crobial infection. On the other hand, TCM plays an im-
portant role in enhancing various physiological animal
functions even in the absence of disease if used over a
period of time, by acting against external biological inva-
sion, which is really a good method for prevention in
terms of modern veterinary biological safety measures.
The “prevention first” concept should also be developed,
not just from the external environment, but by also consi-
dering the internal functions of animals. Although consi-
dering the external environment is important, external
biology only affects an animal’s body slightly, but if an
Copyright © 2011 SciRes. CM
Copyright © 2011 SciRes. CM
excellent living space is provided, animals enjoy a great
deal of benefits, and human beings also reap bigger and
longer-term breeding advantages.
In fact, studies on TCM therapy for viral diseases are
popular [9-15]. For the treatment of PRRS, many reports
on TCM are available, especially when its clinical effect
receives recognition from veterinary experts. This expe-
riment again proved that TCM indeed has a unique treat-
ment effect on viral diseases and can be used as a poten-
tial drug for treatment of future viral diseases when pro-
viding a new and convenient treatment approach is dif-
The detection of a large number of biochemical indi-
cators and cytokines may result in the improvement of
TCM products, but details on the nonspecific immunity
mechanism of TCM are still unclear. The Chinese medi-
cine theory is complex. To date, many scholars world-
wide are studying Chinese medicine. Therefore, although
the mechanism of the effects of Daitai in the adjustment
of the immune function in animals remains unknown,
perhaps the “overall, TCM theory of dialectical” myster-
ies may someday come to light, and the role of TCM in
the enhancement of Western medicine may be explained.
Science is science, despite limited evidence, and this
principle also holds true for TCM.
Daitai undeniably functioned as a form of TCM with
its system enhancing effect, which has yielded very good
outcomes in the prevention of PRRS, which benefitted
livestock producers.
5. References
[1] J. Wu, J. Wang, Y. Liu, W. Wang , X. Zha ng and D. Yoo ,
“Relationship between Herd Size and the Prevalence of
PRRS in Pig Herds in China,” Veterinary Record, Vol.
163, No. 3, 2008, pp. 90-91. doi:10.1136/vr.163.3.90
[2] K. Tian, X. Yu, T. Zhao, Y. Feng, Z. Cao, C. Wang, et al.,
“Emergence of Fatal PRRSV Variants: Unparalleled
Outbreaks of Atypical PRRS in China and Molecular
Dissection of the Unique Hallmark,” PLoS One, Vol. 2,
No. 6, 2007, p. e526. doi:10.1371/journal.pone.0000526
[3] S. H. Cha, E. J. Choi, J. H. Park, S. R. Yoon, J. Y. Song,
J. H. Kwon, et al., “Molecular Characterization of Recent
Korean Porcine Reproductive and Respiratory Syndrome
(PRRS) Viruses and Comparison to Other Asian PRRS
Viruses,” Veterinary Microbiology, Vol. 117, No. 2-4,
2006, pp. 248-257. doi:10.1016/j.vetmic.2006.05.007
[4] J. D. Wang, “Veterinary Medicine Laboratory Testing
Technology,” Journal of Chinese Agricultural Science
and Technology Press, Vol. 1, 2005, pp. 185-186.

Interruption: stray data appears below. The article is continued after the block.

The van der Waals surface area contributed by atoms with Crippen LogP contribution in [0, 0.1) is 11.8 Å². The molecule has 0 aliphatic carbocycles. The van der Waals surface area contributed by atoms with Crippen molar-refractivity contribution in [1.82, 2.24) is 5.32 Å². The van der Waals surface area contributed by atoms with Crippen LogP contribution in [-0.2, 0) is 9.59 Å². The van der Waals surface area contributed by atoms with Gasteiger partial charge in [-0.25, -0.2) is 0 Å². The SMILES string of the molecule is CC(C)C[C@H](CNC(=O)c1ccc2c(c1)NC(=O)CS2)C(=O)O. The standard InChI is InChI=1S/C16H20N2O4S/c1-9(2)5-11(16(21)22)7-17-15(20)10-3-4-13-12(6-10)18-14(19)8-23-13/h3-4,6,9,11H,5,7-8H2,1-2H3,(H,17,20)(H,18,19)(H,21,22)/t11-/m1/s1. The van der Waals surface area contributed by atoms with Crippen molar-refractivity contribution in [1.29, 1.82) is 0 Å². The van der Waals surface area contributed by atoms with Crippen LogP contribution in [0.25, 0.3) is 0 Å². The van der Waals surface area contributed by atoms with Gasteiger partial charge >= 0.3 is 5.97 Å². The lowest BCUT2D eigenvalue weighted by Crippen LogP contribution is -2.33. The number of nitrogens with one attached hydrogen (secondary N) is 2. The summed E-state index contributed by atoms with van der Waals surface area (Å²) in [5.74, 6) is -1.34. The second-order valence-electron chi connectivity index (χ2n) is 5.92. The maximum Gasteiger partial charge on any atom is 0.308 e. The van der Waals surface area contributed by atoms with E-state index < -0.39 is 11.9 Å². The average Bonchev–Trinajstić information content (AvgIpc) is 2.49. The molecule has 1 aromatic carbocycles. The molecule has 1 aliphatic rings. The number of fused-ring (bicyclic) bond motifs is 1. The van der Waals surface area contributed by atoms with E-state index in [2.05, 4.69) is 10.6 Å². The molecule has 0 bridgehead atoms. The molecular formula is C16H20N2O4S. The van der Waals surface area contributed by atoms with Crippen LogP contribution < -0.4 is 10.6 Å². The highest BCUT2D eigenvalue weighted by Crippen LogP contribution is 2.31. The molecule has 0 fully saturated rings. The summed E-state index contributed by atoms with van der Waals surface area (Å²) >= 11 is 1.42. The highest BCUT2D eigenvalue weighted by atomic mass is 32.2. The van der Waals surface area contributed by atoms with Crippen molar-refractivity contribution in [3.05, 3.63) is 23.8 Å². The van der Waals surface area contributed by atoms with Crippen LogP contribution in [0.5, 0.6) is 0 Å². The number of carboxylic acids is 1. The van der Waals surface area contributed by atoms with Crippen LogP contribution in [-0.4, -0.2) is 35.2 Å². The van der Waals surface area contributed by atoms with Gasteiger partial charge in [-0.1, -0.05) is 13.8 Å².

[5] M. Buttini, K. Appel, A. Sauter, P. J. Gebicke-Haerter
and H. W. Boddeke, “Expression of Tumor Necrosis
Factor Alpha after Focal Cerebral Is Chaemia in the Rat,”
Neuroscience, Vol. 71, No. 1, 1996, pp. 1-16.
[6] M. Pinzani, F. Marra and V. Carloni, “Signal Transduc-
tion in Hepatic Stellate Cells,” Liver, Vol. 18, No. 1,
1998, pp. 2-13. doi:10.1111/j.1600-0676.1998.tb00120.x
[7] R. F. Schwabe and D. A. Brenner, “Mechanisms of Liver
Injury. I. TNF-Alpha-Induced Liver Injury: Role of IKK,
JNK, and ROS Pathways,” American Journal of Physi-
ology-Gastrointestinal and Liver Physiology, Vol. 290,
No. 4, 2006, pp. 583-589.
[8] A. L. Siren, Y. Liu, G. Feuerstein and J. M. Hallenbeck,
“Increased Release of Tumor Necrosis Factor-Alpha into
the Cerebrospinal Fluid and Peripheral Circulation of
Aged Rats,” Stroke, Vol. 24, No. 6, 1993, pp. 880-886.
[9] Y. Liu, J. Liu, P. Yin, M. Gao, C. Deng and X. Y. Zhang,
“High Throughput Identification of Components from
Traditional Chinese Medicine Herbs by Utilizing Gra-
phene or Graphene Oxide as MALDI-TOF-MS Matrix,”
Journal of Mass Spectrometry, Vol. 46, No. 8, 2011, pp.
804-815. doi:10.1002/jms.1952
[10] X. Cui, Y. Wang, N. Kokudo, D. Fang and W. Tang,
“Traditional Chinese Medicine and Related Active Com-
pounds against Hepatitis B Virus Infection,” BioScience
Trends, Vol. 4, No. 2, 2010, pp. 39-47.
[11] A. Li, Y. Xie, F. Qi, J. Li, P. Wang, S. Xu, et al.,
“Anti-Virus Effect of Traditional Chinese Medicine Yi-
Fu-Qing Granule on Acute Respiratory Tract Infections,”
BioScience Trends, Vol. 3, No. 4, 2009, pp. 119-123.
[12] S. H. Huang, X. L. Feng, L. L. Zhang, S. P. Xu, C. Y. Wu
and W. Wei, “Antiviral Effects of an Effective Section of
a Prescription of Traditional Chinese Medicine on Influ-
enza Virus A in vitro,” Zhong Yao Cai, Vol. 32, No. 3,
2009, pp. 391-394.
[13] Y. M. Li, H. Z. Yang, W. B. Guan, Q. S. Ke, M. Dai, H.
P. Xie, et al., “Therapeutic Effect of Traditional Chinese
Medicine on Coagulation Disorder and Accompanying
Intractable Jaundice in Hepatitis B Virus-Related Liver
Cirrhosis Patients,” World Journal of Gastroenterology,
Vol. 14, No. 39, 2008, pp. 6060-6064.
[14] H. Y. Cheng, H. H. Huang, C. M. Yang, L. T. Lin and C.
C. Lin, “The in vitro Anti-Herpes Simplex Virus Type-1
and Type-2 Activity of Long Dan Xie Gan Tan, a Pre-
scription of Traditional Chinese Medicine,” Chemo-
therapy, Vol. 54, No. 2, 2008, pp. 77-83.
[15] Y. H. Liu and J. C. Dong, “Progress in Pharmacotherapy
of Integrated Traditional Chinese and Western Medicine
for Virus Infection in Respiratory Tract,” Zhong Xi Yi Jie
He Xue Bao, 2004, Vol. 2, No. 3, pp. 226-227.